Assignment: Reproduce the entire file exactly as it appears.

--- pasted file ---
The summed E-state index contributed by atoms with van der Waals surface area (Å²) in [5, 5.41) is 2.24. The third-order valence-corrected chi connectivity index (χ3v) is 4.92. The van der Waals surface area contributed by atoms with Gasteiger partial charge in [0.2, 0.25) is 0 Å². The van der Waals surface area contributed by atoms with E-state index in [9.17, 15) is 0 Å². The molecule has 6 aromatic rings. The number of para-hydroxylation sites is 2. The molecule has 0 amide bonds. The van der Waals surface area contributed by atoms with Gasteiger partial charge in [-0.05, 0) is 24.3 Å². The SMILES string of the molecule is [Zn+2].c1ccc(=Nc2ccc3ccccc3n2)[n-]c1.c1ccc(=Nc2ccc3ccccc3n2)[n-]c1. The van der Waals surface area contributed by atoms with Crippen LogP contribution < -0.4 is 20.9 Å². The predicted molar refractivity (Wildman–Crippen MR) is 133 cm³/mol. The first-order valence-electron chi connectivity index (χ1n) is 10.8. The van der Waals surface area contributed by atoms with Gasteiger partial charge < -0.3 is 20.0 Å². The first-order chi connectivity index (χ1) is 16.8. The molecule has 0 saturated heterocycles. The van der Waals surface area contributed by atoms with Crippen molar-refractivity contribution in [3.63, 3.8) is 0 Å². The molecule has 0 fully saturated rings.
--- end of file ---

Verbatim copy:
The summed E-state index contributed by atoms with van der Waals surface area (Å²) in [5, 5.41) is 2.24. The third-order valence-corrected chi connectivity index (χ3v) is 4.92. The van der Waals surface area contributed by atoms with Gasteiger partial charge in [0.2, 0.25) is 0 Å². The van der Waals surface area contributed by atoms with E-state index in [9.17, 15) is 0 Å². The molecule has 6 aromatic rings. The number of para-hydroxylation sites is 2. The molecule has 0 amide bonds. The van der Waals surface area contributed by atoms with Gasteiger partial charge in [-0.05, 0) is 24.3 Å². The SMILES string of the molecule is [Zn+2].c1ccc(=Nc2ccc3ccccc3n2)[n-]c1.c1ccc(=Nc2ccc3ccccc3n2)[n-]c1. The van der Waals surface area contributed by atoms with Crippen LogP contribution < -0.4 is 20.9 Å². The predicted molar refractivity (Wildman–Crippen MR) is 133 cm³/mol. The first-order valence-electron chi connectivity index (χ1n) is 10.8. The van der Waals surface area contributed by atoms with Gasteiger partial charge < -0.3 is 20.0 Å². The first-order chi connectivity index (χ1) is 16.8. The molecule has 0 saturated heterocycles. The van der Waals surface area contributed by atoms with Crippen molar-refractivity contribution in [3.63, 3.8) is 0 Å². The molecule has 0 fully saturated rings.